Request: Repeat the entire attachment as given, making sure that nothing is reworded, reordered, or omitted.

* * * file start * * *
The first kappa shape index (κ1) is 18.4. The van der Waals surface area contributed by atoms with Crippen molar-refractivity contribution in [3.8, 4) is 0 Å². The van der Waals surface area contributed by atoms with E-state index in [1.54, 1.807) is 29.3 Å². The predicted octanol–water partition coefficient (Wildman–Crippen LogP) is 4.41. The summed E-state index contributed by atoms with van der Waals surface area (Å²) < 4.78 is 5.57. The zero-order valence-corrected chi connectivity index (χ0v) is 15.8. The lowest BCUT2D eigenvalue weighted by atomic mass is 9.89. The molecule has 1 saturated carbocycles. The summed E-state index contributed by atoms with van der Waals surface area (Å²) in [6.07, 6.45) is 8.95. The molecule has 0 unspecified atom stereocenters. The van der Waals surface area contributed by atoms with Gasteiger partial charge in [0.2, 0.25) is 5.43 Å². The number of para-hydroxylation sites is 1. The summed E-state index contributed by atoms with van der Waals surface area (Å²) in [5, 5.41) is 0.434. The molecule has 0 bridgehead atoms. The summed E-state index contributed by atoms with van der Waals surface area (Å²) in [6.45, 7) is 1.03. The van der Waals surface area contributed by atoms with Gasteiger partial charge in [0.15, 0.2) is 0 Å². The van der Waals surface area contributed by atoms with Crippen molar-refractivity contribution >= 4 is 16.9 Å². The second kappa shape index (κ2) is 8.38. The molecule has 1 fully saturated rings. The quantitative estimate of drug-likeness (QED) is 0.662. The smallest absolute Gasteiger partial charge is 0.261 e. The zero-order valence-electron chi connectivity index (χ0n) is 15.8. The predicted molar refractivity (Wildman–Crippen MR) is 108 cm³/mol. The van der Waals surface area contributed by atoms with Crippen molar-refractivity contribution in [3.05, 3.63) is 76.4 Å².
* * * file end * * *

The first kappa shape index (κ1) is 18.4. The van der Waals surface area contributed by atoms with Crippen molar-refractivity contribution in [3.8, 4) is 0 Å². The van der Waals surface area contributed by atoms with E-state index in [1.54, 1.807) is 29.3 Å². The predicted octanol–water partition coefficient (Wildman–Crippen LogP) is 4.41. The summed E-state index contributed by atoms with van der Waals surface area (Å²) < 4.78 is 5.57. The zero-order valence-corrected chi connectivity index (χ0v) is 15.8. The lowest BCUT2D eigenvalue weighted by atomic mass is 9.89. The molecule has 1 saturated carbocycles. The summed E-state index contributed by atoms with van der Waals surface area (Å²) in [6.07, 6.45) is 8.95. The molecule has 0 unspecified atom stereocenters. The van der Waals surface area contributed by atoms with Gasteiger partial charge in [0.2, 0.25) is 5.43 Å². The number of para-hydroxylation sites is 1. The summed E-state index contributed by atoms with van der Waals surface area (Å²) in [5, 5.41) is 0.434. The molecule has 0 bridgehead atoms. The summed E-state index contributed by atoms with van der Waals surface area (Å²) in [6.45, 7) is 1.03. The van der Waals surface area contributed by atoms with Gasteiger partial charge in [0.15, 0.2) is 0 Å². The van der Waals surface area contributed by atoms with Crippen molar-refractivity contribution >= 4 is 16.9 Å². The second kappa shape index (κ2) is 8.38. The molecule has 1 fully saturated rings. The quantitative estimate of drug-likeness (QED) is 0.662. The smallest absolute Gasteiger partial charge is 0.261 e. The zero-order valence-electron chi connectivity index (χ0n) is 15.8. The predicted molar refractivity (Wildman–Crippen MR) is 108 cm³/mol. The van der Waals surface area contributed by atoms with Crippen molar-refractivity contribution in [3.05, 3.63) is 76.4 Å².